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Boldin, Quin talk Washington D.C. meetings

Anquan Boldin and Glover Quin were among five NFL players in Washington D.C. Tuesday to discuss race issues with members of Congress and the White House in an effort to improve the relationship between law enforcement and the communities they serve.

The issue has been brought into bigger light with the protests we've seen from NFL players across the league, started by 49ers quarterback Colin Kaepernick and his protest surrounding the national anthem.

"It's good to bring attention and get the conversation going and all those things," Quin said Wednesday. "But I'm more about, 'let's go talk to the people that can make something happen.'"

Boldin and Quin met with influential lawmakers, including Speaker of the House Paul Ryan, and members of the Congressional Black Caucus.

Boldin's voice is noteworthy on the topic, and not just because of his veteran status in the league. His cousin, Corey Jones, was shot and killed by a police officer in Florida last year while he was waiting for roadside assistance on the side of a highway.

"There's a big divide between law enforcement and civilians," Boldin said. "I think there's a huge distrust there. And so we just wanted to meet with some of the guys that bridge that gap, and I think there's work to be done on both sides.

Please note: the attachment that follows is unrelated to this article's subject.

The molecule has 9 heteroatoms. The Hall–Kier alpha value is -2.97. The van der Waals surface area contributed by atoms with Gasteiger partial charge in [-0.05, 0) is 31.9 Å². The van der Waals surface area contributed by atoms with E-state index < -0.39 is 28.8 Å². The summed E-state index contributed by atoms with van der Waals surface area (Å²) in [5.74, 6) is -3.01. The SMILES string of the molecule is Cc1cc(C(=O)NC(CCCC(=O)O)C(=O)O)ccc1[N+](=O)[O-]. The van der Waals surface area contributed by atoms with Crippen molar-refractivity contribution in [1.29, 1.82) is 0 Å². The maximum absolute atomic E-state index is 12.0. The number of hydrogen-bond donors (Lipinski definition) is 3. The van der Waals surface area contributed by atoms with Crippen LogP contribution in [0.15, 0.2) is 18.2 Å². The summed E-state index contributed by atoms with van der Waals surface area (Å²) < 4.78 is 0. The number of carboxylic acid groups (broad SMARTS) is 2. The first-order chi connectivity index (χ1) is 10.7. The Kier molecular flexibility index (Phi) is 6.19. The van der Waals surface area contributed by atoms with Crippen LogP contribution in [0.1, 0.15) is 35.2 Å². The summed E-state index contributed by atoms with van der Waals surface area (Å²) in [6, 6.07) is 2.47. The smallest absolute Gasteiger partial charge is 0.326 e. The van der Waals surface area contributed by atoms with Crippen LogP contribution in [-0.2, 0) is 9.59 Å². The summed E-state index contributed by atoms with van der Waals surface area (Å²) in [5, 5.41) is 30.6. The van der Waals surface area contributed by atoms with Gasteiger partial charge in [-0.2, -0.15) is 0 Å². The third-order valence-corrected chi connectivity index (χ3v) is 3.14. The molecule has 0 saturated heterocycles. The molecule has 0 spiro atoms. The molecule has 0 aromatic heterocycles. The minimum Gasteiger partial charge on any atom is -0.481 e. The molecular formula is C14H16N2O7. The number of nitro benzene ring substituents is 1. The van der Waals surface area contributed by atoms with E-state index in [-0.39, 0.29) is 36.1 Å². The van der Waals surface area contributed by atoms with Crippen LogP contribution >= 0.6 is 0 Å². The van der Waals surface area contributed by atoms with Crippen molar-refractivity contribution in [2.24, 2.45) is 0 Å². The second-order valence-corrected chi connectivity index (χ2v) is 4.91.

"We need someone to bring us together and why not us? I think we have a platform at this point and what better way to use your platform?"

Boldin and Quin said they walked away from the one-day meetings feeling optimistic, but there's more work to be done moving forward.

Both players are fathers, and said wanting to make a difference for the future of their children's lives, was a motivating factor for getting involved in this cause.

"Unless we come together to solve this problem, things are only going to get worse," Boldin said. "I think we can all see where this country is right now and I don't think anybody thinks we're in a great place.

"We need to do better. I have two sons, who I'm raising, and I would hate for them to have to live in a world where they're being discriminated against for whatever reason."

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